Big Red Robe (Da Hong Pao in Chinese) is designated both a ‘Chinese Famous Tea’ and a ‘The Four Great Bushes’ tea. It is a long leaf oolong tea with a sweet aroma, a unique woodsy character and fruity muscatel tones. It has a robust taste, but generally no bitterness.
Da Hong Pao is the most expensive tea sold on the global market and is usually reserved for honored guests in China. Only a few of the original bushes remain and they are highly guarded. These days, most Da Hong Pao on the market is produced from clippings of the original bushes, resulting in similar grades.
Where to buy
This tea can be found in many specialty tea shops or through a number of online vendors. If you are unsure where to begin, you can check out some of my recommendations below.
How to Prepare Big Red Robe Oolong Tea
The preparation instructions given here are for loose leaf teas. For tea bags, you can just follow the instructions given on the box.
The ideal brewing temperature is 90-95ºC (194-205ºF), which is just below the boiling point. You can just boil the water using a simple stove-top kettle and then let it cool for 30 seconds.
If you plan on trying a lot of varieties of tea and/or coffee it might be worth it to invest in a water boiler/warmer or an electric kettle with a variable temperature setting. Personally, I recommend this Cuisinart kettle, because it has presets for every type of tea, so you always get the perfect temperature:
Da Hong Pao Tea is best brewed in a porcelain vessel, like a simple gaiwan
or in a traditional yixing, a teapot made from a purple clay.
- Fill both the teapot and the cup about halfway with hot water to preheat them. Tilt them a bit so that the water creeps up the side and then rotate them so the insides get wet all the way around. Then pour the water out.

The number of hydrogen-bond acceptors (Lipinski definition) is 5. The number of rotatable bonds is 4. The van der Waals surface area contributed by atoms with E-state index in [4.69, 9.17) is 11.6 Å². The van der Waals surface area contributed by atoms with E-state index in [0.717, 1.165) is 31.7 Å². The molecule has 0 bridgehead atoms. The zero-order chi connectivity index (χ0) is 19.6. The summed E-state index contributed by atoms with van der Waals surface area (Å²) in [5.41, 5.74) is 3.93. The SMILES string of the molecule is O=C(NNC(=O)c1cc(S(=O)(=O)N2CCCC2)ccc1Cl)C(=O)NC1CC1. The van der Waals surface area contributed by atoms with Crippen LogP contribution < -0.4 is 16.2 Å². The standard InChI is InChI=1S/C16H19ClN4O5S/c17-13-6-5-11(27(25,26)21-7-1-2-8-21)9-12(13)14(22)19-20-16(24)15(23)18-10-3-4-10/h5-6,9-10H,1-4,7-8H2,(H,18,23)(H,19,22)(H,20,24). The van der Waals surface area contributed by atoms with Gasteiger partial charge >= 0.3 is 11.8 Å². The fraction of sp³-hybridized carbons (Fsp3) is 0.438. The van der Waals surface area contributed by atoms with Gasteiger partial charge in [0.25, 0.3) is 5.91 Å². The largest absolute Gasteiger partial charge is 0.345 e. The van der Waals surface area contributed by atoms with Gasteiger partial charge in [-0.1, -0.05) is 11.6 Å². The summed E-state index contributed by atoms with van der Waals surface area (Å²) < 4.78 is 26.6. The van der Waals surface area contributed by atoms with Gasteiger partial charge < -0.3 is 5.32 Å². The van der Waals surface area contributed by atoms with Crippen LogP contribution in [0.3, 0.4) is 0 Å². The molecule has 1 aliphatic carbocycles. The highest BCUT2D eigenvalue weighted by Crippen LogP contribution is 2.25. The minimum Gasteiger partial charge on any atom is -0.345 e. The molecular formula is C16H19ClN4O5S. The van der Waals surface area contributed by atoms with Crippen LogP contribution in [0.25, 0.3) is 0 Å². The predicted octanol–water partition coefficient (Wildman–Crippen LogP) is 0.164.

- Put 2 teaspoons of tea leaves into the teapot. If using a different vessel, use 2 teaspoons for every 8 oz. (236 ml) of water.
- Fill the teapot with 90-95ºC (194-205ºF) water.
- Place the lid on the teapot and let the tea steep for 1 minute.
- Pour the tea into the teacups and enjoy your tea!
- You can get 4-6 infusions out of most varieties. Increase the steeping time 30 seconds to 1 minute for each infusion. How many infusions you do depends entirely on your taste. Experiment.
Use the amounts given in these instructions as a rough guide. If you find the resulting tea too weak, add more tea leaves; if it is too strong, reduce the amount of leaves used. Similarly, try increasing or decreasing the steeping times.
Many people already have an account with Amazon.com so it is probably the easiest place to buy tea online. Unfortunately, their selection of Big Red Robe teas is severely lacking and I can’t really recommend any of them. The Wuyi Rock Oolong is decent and can serve as an inexpensive introduction to Da Hong Pao tea, but you can definitely find better.
The best value I’ve found is the 2015 Wild Dahongpao Wuyi Oolong from Generation Tea. The Generation Tea website, while hideous and outdated, specializes in the highest quality Chinese teas and in this one is actually quite affordable, too.
Finally, Teavivre has a much cheaper Wuyi Da Hong Pao. Naturally, the quality is also a bit lower, but if you’ve never tried Big Red Robe tea before, this might be a more affordable way to sample one of the world’s most expensive types of tea.